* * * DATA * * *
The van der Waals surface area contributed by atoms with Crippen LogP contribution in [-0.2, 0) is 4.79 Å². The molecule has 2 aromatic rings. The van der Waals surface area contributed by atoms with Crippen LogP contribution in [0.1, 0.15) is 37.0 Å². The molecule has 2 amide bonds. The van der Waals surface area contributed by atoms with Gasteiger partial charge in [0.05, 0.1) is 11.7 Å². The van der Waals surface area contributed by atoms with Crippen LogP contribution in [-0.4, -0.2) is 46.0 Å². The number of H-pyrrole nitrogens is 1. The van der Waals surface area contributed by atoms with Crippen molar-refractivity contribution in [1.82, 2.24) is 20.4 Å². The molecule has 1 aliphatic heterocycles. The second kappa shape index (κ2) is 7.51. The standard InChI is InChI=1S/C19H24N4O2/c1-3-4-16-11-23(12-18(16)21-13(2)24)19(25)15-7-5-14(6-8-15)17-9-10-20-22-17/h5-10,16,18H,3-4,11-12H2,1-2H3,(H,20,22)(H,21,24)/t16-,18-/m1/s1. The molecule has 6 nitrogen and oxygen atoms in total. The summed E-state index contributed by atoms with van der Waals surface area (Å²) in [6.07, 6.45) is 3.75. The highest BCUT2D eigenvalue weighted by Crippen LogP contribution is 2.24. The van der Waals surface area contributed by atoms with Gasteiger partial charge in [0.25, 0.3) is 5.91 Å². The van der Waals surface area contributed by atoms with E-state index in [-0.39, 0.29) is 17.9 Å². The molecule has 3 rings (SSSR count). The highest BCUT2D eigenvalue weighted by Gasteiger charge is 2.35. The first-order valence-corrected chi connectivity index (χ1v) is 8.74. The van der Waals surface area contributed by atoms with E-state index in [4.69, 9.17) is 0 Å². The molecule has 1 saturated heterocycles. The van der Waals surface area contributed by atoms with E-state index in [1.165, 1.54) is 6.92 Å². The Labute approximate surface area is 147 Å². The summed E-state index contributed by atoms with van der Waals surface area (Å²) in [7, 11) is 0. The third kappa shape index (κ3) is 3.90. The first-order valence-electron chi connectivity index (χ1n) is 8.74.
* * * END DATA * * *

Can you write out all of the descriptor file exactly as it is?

The van der Waals surface area contributed by atoms with Crippen LogP contribution in [-0.2, 0) is 4.79 Å². The molecule has 2 aromatic rings. The van der Waals surface area contributed by atoms with Crippen LogP contribution in [0.1, 0.15) is 37.0 Å². The molecule has 2 amide bonds. The van der Waals surface area contributed by atoms with Gasteiger partial charge in [0.05, 0.1) is 11.7 Å². The van der Waals surface area contributed by atoms with Crippen LogP contribution in [-0.4, -0.2) is 46.0 Å². The number of H-pyrrole nitrogens is 1. The van der Waals surface area contributed by atoms with Crippen molar-refractivity contribution in [1.82, 2.24) is 20.4 Å². The molecule has 1 aliphatic heterocycles. The second kappa shape index (κ2) is 7.51. The standard InChI is InChI=1S/C19H24N4O2/c1-3-4-16-11-23(12-18(16)21-13(2)24)19(25)15-7-5-14(6-8-15)17-9-10-20-22-17/h5-10,16,18H,3-4,11-12H2,1-2H3,(H,20,22)(H,21,24)/t16-,18-/m1/s1. The molecule has 6 nitrogen and oxygen atoms in total. The summed E-state index contributed by atoms with van der Waals surface area (Å²) in [6.07, 6.45) is 3.75. The highest BCUT2D eigenvalue weighted by Crippen LogP contribution is 2.24. The van der Waals surface area contributed by atoms with Gasteiger partial charge in [0.25, 0.3) is 5.91 Å². The van der Waals surface area contributed by atoms with E-state index in [-0.39, 0.29) is 17.9 Å². The molecule has 3 rings (SSSR count). The highest BCUT2D eigenvalue weighted by Gasteiger charge is 2.35. The first-order valence-corrected chi connectivity index (χ1v) is 8.74. The van der Waals surface area contributed by atoms with E-state index in [4.69, 9.17) is 0 Å². The molecule has 1 saturated heterocycles. The van der Waals surface area contributed by atoms with E-state index in [1.165, 1.54) is 6.92 Å². The Labute approximate surface area is 147 Å². The summed E-state index contributed by atoms with van der Waals surface area (Å²) in [7, 11) is 0. The third kappa shape index (κ3) is 3.90. The first-order valence-electron chi connectivity index (χ1n) is 8.74.